Pyke was first a journalist, having landed a job as a foreign correspondent at the age of 20 after sneaking into wartime Germany under a false passport in 1914. But he became better known in his later capacity as an inventor – particularly for his unorthodox weapons of war. In WWII, Pyke was enlisted by the British War Office into Combined Operations HQ, where it was his idea, in late 1942, to construct aircraft carriers out of giant icebergs.
Britain needed something to take on the U-boats in the mid-Atlantic, which were beyond the reach of land-based planes. Steel and aluminium were in short supply. Ice could be used on the cheap, reasoned Pyke: level off and hollow out an iceberg and maybe it will yield a decent carrier. Winston Churchill liked the idea, and Britain ran with it for a bit, under the codename 'Project Habakkuk', alluding to its audacity by referencing the Book of Habakkuk, I:5: "Be astonished! Be astounded! For a work is being done in your days that you would not believe if you were told."
Trouble was, they couldn't find any icebergs big enough. Pyke's eventual breakthrough was a new material, a mixture of wood pulp and ice that was strong, slower to melt and could be cut and cast into shapes. He called it 'pykrete'. Experiments on its viability were secretly conducted under London's Smithfield market, in a meat locker behind frozen animal carcasses. A small prototype 'bergship' was then built on a remote lake in Alberta, Canada, over the summer of 1943.
After many months of testing, however, it became clear that the structure had a tendency to melt and sag. A bergship was deemed too difficult to build, requiring more resources than originally thought. In fact the amount of steel needed to freeze a ship was more than would be needed to build a new carrier of pure steel.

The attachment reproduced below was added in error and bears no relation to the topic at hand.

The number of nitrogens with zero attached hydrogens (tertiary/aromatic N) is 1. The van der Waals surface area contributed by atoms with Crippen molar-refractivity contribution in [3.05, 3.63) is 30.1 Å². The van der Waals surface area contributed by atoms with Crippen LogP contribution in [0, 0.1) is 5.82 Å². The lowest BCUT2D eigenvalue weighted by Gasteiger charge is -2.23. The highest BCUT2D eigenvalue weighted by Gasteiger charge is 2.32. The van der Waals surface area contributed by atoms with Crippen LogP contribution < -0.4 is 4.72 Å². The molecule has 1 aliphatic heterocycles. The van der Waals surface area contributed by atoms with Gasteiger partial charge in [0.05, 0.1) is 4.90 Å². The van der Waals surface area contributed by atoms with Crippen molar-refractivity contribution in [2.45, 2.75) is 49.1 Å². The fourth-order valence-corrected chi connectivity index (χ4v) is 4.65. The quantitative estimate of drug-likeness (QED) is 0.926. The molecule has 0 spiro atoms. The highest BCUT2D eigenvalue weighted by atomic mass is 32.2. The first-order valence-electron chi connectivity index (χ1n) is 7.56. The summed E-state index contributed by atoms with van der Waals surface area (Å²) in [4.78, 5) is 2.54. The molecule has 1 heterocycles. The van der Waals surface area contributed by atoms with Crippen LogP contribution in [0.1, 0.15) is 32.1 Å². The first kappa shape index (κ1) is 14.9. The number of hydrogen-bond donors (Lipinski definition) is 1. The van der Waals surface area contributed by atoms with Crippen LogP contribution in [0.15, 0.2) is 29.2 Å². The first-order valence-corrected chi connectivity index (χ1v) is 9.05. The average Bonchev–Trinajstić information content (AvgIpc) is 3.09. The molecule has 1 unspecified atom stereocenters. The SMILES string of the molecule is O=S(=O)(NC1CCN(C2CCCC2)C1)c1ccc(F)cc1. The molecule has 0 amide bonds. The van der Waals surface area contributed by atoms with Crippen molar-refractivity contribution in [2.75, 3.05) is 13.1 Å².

Ultimately, the increasing range of aircraft rendered such carriers unnecessary anyway. Pyke was axed from his own project. In protest, he messaged Lord Mountbatten, his boss, with a cable that read (in full): "CHIEF OF NAVAL CONSTRUCTION IS AN OLD WOMAN. SIGNED PYKE."
Pyke, like Pykrete, has largely been forgotten since. At the end of his life, depressed, he said he would be glad to go unremembered. But a new book by Henry Hemming revives and celebrates Pyke's story, and tells many more tales of his eccentric character and verve for invention. It describes how he changed the landscape of preschool education in the UK by building a radical school of his own, mostly for the sake of his son, and financed his folly by riding futures markets and arbitraging the relative prices of tin and copper. At one point he controlled a quarter of Britain's tin reserves, until it bankrupted him.
After the war, Pyke continued to invent, his ideas often rooted in a cool, plain logic. One idea was for human-powered railways, driven by a couple of dozen men pedalling a 'cyclo-tractor', reasoning that there was a shortage of coal but no shortage of the unemployed. Ultimately he grew pessimistic about the world's ability to welcome his ideas, was widely mocked, and took his own life. Hemming's book suggests, based on records released in 2009, that Pyke was a Soviet spy – and MI5 had helped put an end to his career.
Upon his death The Times called him "one of the most original if unrecognised figures of the present century".